Director: Roel Reine
Notable Cast: Danny Trejo, Anthony Michael Hall, Mickey Rourke, Dina Meyer
Modern westerns are hit or miss to begin with and usually exist as either terrible or terrific. Occasionally, a film arises that is both terrible and terrific. For a film of this caliber (oh yes, that pun is fully intended), look no further than the supernatural western Dead in Tombstone. Playing out like a version of The Crow in the wild, wild west, this modern western has so much fun packed into its run time that it upgrades itself to an A-grade B-movie. This is not a film for everyone with its obvious plot progressions and often quite silly aspects, but for those in the right mood or with the right intent Dead in Tombstone is a righteous entertaining flick.
For Guerrero (Trejo), the day couldn’t possibly get any worse. After freeing his brother Red Cavanaugh (Hall) from the hangman’s noose, a big score of gold sits on the horizon for him and his gang. Too bad, the gang has other ideas and Red takes his life so that they can take over a shit town and keep the gold for themselves. Sent to hell, Guerrero makes a pact with the Devil (Rourke) to be returned for 24 hours to kill the six members of his gang.
The plot is so ridiculously B-grade that it’s hard not to buy into it almost immediately. A returned bandit from the dead out for vengeance in the wild, wild west? Corrupt marshals, a gang of gimmicky fighters and thieves, and how about a Devil that also part times as a blacksmith of sorts? This shit is catered to those with questionable tastes in film (like us here at Blood Brothers) and while the film certainly could have even gone further with its outrageousness, it plays it pretty straightforward - a move that makes it either better or worse depending on the viewer’s tastes.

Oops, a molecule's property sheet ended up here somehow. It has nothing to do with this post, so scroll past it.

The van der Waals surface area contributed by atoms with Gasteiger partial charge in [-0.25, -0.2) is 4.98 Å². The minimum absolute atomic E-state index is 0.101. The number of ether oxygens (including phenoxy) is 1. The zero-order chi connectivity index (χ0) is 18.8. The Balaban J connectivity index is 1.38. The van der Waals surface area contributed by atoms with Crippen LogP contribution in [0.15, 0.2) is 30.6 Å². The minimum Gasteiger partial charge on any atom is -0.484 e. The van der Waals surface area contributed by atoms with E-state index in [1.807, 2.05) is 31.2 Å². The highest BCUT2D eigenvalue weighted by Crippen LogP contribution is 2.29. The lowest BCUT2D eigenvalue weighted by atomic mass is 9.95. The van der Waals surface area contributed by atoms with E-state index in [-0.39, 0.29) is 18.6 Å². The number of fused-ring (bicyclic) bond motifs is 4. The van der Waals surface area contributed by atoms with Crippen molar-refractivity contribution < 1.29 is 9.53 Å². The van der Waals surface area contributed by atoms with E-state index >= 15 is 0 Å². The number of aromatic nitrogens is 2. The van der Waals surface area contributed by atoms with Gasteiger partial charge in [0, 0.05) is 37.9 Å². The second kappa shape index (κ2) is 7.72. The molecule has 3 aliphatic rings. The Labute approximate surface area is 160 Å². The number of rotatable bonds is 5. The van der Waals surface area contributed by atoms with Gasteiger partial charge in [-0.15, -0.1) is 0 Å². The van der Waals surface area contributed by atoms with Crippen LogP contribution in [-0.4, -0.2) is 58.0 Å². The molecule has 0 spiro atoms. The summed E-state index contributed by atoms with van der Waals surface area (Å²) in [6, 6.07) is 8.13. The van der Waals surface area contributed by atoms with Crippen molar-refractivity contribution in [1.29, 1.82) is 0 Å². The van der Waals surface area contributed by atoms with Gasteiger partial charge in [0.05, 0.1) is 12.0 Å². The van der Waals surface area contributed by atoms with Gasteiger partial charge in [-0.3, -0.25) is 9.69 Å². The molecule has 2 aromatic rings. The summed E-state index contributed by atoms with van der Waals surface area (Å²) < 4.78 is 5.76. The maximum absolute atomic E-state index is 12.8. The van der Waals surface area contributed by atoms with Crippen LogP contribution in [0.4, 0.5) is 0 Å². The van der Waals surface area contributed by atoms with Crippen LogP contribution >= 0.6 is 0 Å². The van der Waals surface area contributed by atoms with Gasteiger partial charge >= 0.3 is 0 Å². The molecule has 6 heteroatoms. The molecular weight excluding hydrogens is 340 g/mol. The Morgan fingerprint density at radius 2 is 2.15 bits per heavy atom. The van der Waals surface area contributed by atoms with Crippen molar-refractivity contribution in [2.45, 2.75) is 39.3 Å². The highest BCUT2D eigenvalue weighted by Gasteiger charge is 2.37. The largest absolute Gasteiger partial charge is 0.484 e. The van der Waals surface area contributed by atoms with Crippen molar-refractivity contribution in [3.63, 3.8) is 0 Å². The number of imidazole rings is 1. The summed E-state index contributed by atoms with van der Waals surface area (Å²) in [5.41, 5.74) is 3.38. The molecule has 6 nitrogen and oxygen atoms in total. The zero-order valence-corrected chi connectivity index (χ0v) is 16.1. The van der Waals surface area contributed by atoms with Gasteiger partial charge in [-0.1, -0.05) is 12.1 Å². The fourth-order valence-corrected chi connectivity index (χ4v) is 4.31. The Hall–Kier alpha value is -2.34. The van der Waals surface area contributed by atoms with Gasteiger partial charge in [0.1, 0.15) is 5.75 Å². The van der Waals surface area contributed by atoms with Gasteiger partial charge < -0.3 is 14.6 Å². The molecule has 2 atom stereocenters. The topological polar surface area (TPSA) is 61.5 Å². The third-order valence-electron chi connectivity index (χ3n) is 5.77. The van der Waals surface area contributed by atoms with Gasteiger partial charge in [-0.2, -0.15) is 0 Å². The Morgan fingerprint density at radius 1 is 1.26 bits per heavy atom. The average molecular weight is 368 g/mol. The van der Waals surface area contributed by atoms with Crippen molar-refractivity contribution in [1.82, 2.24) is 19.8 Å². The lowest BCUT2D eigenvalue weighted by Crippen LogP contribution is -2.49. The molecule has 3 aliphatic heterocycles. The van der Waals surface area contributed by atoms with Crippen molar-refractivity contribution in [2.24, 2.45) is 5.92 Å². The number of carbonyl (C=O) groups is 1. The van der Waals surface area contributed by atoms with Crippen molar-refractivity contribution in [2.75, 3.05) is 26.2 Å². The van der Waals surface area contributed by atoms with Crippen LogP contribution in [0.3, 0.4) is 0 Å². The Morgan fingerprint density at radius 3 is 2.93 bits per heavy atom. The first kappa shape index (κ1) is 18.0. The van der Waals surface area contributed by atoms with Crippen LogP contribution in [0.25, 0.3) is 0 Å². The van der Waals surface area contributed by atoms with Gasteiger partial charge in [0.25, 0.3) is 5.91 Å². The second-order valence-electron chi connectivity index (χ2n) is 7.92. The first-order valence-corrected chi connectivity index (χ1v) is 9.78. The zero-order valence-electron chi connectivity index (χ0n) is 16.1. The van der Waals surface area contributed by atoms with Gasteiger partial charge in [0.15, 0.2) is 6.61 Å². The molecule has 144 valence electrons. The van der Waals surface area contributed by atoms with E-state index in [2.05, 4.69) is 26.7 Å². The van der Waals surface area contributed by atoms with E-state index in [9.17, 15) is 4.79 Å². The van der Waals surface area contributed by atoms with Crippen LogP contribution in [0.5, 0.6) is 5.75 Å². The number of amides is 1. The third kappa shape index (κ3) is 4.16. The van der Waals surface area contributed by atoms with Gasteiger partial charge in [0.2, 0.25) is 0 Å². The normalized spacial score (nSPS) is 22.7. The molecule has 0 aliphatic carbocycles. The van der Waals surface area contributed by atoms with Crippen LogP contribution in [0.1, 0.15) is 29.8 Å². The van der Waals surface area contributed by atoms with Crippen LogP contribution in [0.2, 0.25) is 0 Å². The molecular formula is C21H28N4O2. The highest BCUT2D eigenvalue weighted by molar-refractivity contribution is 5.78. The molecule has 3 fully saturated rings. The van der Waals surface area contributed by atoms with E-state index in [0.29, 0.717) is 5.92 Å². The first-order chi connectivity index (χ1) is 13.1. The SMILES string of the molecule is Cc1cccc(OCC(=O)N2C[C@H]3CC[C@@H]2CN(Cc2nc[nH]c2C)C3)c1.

What’s even better is that the film is built to be entertaining beyond the plot. The casting is spot on. Trejo is another great anti-hero, Anthony Michael Hall seemingly devours his time as a duster wearing greedy villain, and Rourke saunters around being delightfully creepy as the blacksmith Lucifer. It’s hard to say that outside of these roles any of the secondary parts are all that memorable, but with these three to eat up screen time, one can overlook it. Under the direction of vulgar auteur hero Roel Reine, the film plays up its quirky nature, dark off beat humor, and violence. Did you ever want to see Trejo blow a man’s face off with a small cannon? How about ride up a flight of stairs in a saloon on a horse? Perhaps stage an ill advised two-person raid on a gold mine littered with well-armed baddies? This is the kind of film that has all of this wrapped up.
Occasionally, the film missteps with its blend of modern action and old school vibes. The lead female character Massey is given some of the worst back story and dialogue on the planet, ultimately serving as a plot device more than a fun character, and the strange choice of score feels out of place at times with its modern twists on older foundations. However, those are usually par for the course for these kinds of films and it didn’t hinder the overall entertainment value that Dead in Tombstone delivers.
|Cult character actors collide.|
If you read the synopsis and think to yourself ‘boy, this sure sounds awesome,’ then yes, absolutely you should do yourself a favor and watch Dead in Tombstone. If you read the synopsis and think ‘boy, this sounds like shit,’ then by all means skip it and run for the hills. Dead in Tombstone is one of those B-grade flicks that owns its place, knowing its not up for any awards, but is made with enough energy and love to excel at what it does. Here’s to hoping that the film garners some sort of franchise. Trejo is already 70, so it needs to happen now rather than later.
Written By Matt Reifschneider
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